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11 Best Apps for a Fresh Start This Fall

They'll help you recharge your body, organize your life and learn


Recently, I’ve found myself lingering over the back-to-school displays in the pharmacies and office supply stores. In this day of laptops and mobile tablets, the aisles are nonetheless stuffed with pens of many colors, binders featuring popular superheroes, plastic rulers and, my favorite, various brands of correction fluid and tape.
 
It’s been years since I’ve experienced the excitement of starting school, but for me this time of year always signals a new beginning. I clean up my desk and do some maintenance on my desktop computer and mobile devices.
 
Here’s where I confess I’m an app-freak. I usually have over 120 on my phone, so my fall-freshening routine includes deleting ones I never use. I also add a few and move all my “back-to-school” apps to my first screen for a bit. So here you have it: 11 top apps you need for autumn:

(MORE: Fiftysomething Diet: 5 Best Nutrition Apps)
 
Apps to Recharge Your Body
 
Moves

Platforms: iPhone, Android

Cost: Free

Consider this: Studies suggest that walking about 10,000 steps a day is a key to keeping healthy. Several gadgets on the market (some excellent) can help measure our fitness level, but here’s the thing: Moves is free, and you’re carrying your phone around everywhere anyway. You don’t need to fork out moolah for another gadget.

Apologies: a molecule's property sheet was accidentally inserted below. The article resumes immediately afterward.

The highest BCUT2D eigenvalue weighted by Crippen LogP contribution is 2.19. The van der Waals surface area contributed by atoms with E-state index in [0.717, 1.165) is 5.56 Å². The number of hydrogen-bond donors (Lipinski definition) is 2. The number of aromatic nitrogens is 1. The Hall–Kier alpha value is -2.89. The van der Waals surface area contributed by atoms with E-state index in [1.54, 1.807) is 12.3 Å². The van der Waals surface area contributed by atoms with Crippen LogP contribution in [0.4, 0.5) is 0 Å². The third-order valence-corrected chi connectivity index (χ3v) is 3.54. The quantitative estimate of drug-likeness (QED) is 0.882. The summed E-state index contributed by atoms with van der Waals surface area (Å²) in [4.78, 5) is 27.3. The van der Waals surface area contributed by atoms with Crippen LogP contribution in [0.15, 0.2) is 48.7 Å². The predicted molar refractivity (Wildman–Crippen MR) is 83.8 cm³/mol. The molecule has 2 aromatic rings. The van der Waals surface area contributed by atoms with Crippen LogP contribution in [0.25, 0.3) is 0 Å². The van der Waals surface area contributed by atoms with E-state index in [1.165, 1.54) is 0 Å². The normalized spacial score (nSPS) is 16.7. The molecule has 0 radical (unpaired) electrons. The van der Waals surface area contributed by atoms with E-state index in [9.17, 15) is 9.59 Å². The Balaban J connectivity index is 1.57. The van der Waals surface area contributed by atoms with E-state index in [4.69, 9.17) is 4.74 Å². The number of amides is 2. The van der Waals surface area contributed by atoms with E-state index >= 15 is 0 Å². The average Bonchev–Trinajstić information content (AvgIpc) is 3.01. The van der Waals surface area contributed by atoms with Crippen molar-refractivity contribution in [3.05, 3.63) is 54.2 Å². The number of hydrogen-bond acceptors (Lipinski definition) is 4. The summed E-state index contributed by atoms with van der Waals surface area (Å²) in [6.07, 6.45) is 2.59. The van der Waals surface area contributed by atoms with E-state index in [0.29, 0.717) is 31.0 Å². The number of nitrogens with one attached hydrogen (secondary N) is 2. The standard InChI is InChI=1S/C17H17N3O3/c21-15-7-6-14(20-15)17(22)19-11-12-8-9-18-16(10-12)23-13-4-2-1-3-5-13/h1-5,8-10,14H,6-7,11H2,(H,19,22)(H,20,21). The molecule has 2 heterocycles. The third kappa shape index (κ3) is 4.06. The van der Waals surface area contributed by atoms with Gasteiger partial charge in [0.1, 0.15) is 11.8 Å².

Moves works whether you’re cycling, walking or running and it “learns” your routine, so eventually it figures out whether your mode of transport is on foot or wheels. Knowing that the first thing I’ll see every morning is a count of steps from the previous day helps motivate me to take the stairs and park at the far end of the mall.

(MORE: 10 Apps to Relax Your Body and Mind)
 
Fooducate

Platforms: iPhone, Android

Cost: Free (but ad-free version is $3.99)

Let’s say you’re in the supermarket and you’re wondering how healthy an item is. Check into Fooducate. This app includes information on over 200,000 packaged food items. Scan the barcode, and much to your surprise, you may discover that a low-calorie snack that seemed healthy is full of chemicals and other junk your body doesn’t need. Fooducate grades each item from A to F (and there’s a reporting system if you don’t agree with a grade).